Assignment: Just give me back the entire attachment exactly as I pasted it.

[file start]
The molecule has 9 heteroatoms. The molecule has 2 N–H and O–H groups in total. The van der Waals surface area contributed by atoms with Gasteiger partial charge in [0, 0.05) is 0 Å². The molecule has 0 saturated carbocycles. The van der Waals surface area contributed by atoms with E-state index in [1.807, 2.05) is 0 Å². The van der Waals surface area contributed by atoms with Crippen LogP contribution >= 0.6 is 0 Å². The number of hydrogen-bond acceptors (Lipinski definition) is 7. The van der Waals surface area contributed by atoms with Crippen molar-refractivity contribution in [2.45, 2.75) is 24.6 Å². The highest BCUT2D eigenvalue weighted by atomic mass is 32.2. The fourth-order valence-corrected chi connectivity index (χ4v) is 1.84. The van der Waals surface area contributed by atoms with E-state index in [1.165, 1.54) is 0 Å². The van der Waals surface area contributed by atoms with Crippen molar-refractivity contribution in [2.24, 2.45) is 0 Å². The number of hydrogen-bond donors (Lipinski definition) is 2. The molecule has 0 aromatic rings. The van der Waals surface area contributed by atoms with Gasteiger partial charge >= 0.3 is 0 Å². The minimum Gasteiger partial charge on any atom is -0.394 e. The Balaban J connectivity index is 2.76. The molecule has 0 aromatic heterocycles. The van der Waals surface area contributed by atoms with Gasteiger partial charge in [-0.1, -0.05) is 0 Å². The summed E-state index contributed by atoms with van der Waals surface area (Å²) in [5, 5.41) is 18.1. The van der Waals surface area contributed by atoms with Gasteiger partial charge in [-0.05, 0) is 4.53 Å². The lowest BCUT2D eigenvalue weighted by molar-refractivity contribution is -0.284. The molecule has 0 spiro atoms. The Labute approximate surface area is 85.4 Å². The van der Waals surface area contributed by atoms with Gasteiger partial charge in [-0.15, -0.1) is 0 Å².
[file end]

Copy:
The molecule has 9 heteroatoms. The molecule has 2 N–H and O–H groups in total. The van der Waals surface area contributed by atoms with Gasteiger partial charge in [0, 0.05) is 0 Å². The molecule has 0 saturated carbocycles. The van der Waals surface area contributed by atoms with E-state index in [1.807, 2.05) is 0 Å². The van der Waals surface area contributed by atoms with Crippen LogP contribution >= 0.6 is 0 Å². The number of hydrogen-bond acceptors (Lipinski definition) is 7. The van der Waals surface area contributed by atoms with Crippen molar-refractivity contribution in [2.45, 2.75) is 24.6 Å². The highest BCUT2D eigenvalue weighted by atomic mass is 32.2. The fourth-order valence-corrected chi connectivity index (χ4v) is 1.84. The van der Waals surface area contributed by atoms with E-state index in [1.165, 1.54) is 0 Å². The van der Waals surface area contributed by atoms with Crippen molar-refractivity contribution in [2.24, 2.45) is 0 Å². The number of hydrogen-bond donors (Lipinski definition) is 2. The molecule has 0 aromatic rings. The van der Waals surface area contributed by atoms with Gasteiger partial charge >= 0.3 is 0 Å². The minimum Gasteiger partial charge on any atom is -0.394 e. The Balaban J connectivity index is 2.76. The molecule has 0 aromatic heterocycles. The van der Waals surface area contributed by atoms with Gasteiger partial charge in [-0.1, -0.05) is 0 Å². The summed E-state index contributed by atoms with van der Waals surface area (Å²) in [5, 5.41) is 18.1. The van der Waals surface area contributed by atoms with Gasteiger partial charge in [-0.05, 0) is 4.53 Å². The lowest BCUT2D eigenvalue weighted by molar-refractivity contribution is -0.284. The molecule has 0 spiro atoms. The Labute approximate surface area is 85.4 Å². The van der Waals surface area contributed by atoms with Gasteiger partial charge in [-0.15, -0.1) is 0 Å².